These are the images of Los Angeles that have come to define American cinema’s front yard: sparkling lights stretched out to the horizon, as seen from the Hollywood Hills; cars lined up like ants, slowly forcing their ways ahead in an epic but beautiful freeway traffic jam; a frenzy of costumed extras, movie stars and hurried crew members shuffling between the hulking sound stages of a movie lot.
As seen on the big screen, at least, the City of Angels is a magical place, filled with its challenges, sure, but also endless possibilities and the overarching promise of dreams coming true.
It’s a picture filmmakers have propagated since time immemorial, a valentine to show business itself, and yet filmmaker Damien Chazelle renders it anew in “La La Land,” an original musical that pays tribute to the city and all it represents.
Here’s a movie that touches on all those LA staples and amplifies the sense of wonder: where drivers sing and dance their way out of cars in one of those classic slowdowns, Griffith Observatory plays host to a romantic dance soaring into the planetarium’s night sky and a main character strolls along the Hermosa Beach Pier, whistling and softly singing: “City of stars, are you shining just for me?”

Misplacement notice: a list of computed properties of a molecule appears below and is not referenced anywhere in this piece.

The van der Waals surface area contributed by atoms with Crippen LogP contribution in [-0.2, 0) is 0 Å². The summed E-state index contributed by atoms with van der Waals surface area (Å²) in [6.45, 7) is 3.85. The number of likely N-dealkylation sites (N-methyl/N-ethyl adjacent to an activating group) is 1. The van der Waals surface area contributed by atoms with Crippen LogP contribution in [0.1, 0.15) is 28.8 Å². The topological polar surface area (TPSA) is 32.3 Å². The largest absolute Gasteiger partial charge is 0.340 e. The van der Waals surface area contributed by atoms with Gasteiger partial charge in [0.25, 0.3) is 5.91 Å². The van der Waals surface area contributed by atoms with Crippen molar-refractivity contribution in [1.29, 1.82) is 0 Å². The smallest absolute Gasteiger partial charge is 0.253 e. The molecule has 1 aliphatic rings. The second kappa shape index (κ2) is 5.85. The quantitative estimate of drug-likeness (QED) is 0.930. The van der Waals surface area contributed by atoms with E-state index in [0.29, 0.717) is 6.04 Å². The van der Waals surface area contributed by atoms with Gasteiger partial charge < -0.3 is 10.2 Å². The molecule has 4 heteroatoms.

Throw in Chazelle’s concentrated efforts to resurrect the old MGM style of musical moviemaking, complete with elaborately stylized numbers and vibrant colors that practically glow in the moonlight, and it’s all almost too pretty for its own good.
But it’s been made with such a preternatural aptitude for this all-but-lost mode of cinema, and it stars such likable and charismatic actors in Emma Stone and Ryan Gosling, that very often Chazelle achieves the intended effect of sweeping up his audience in the glamour of it all.
Stone plays Mia, an aspiring actress working in a coffee shop on a studio lot and desperately seeking the proverbial big break. Gosling’s Sebastian is a jazz purist, a gifted piano player who fancies himself a serious artist but can’t escape the inexorable pull of commerce. They meet, they fall in love, they work on their art and it’s all romantic and perfect until, well, it isn’t anymore.
Chazelle seamlessly integrates earthbound touches including Mia’s humiliating auditions and other details that place the movie within the parameters of real contemporary life in Los Angeles as well as the timeless, idealized image of it. It makes for an engaging interplay, and the movie offers something approaching substance in the ways the dichotomy plays out.
The head and heart of “La La Land,” however, remain inexorably in the clouds, where everything seems prettier and more filled with promise. These days, that’s not a bad place to be.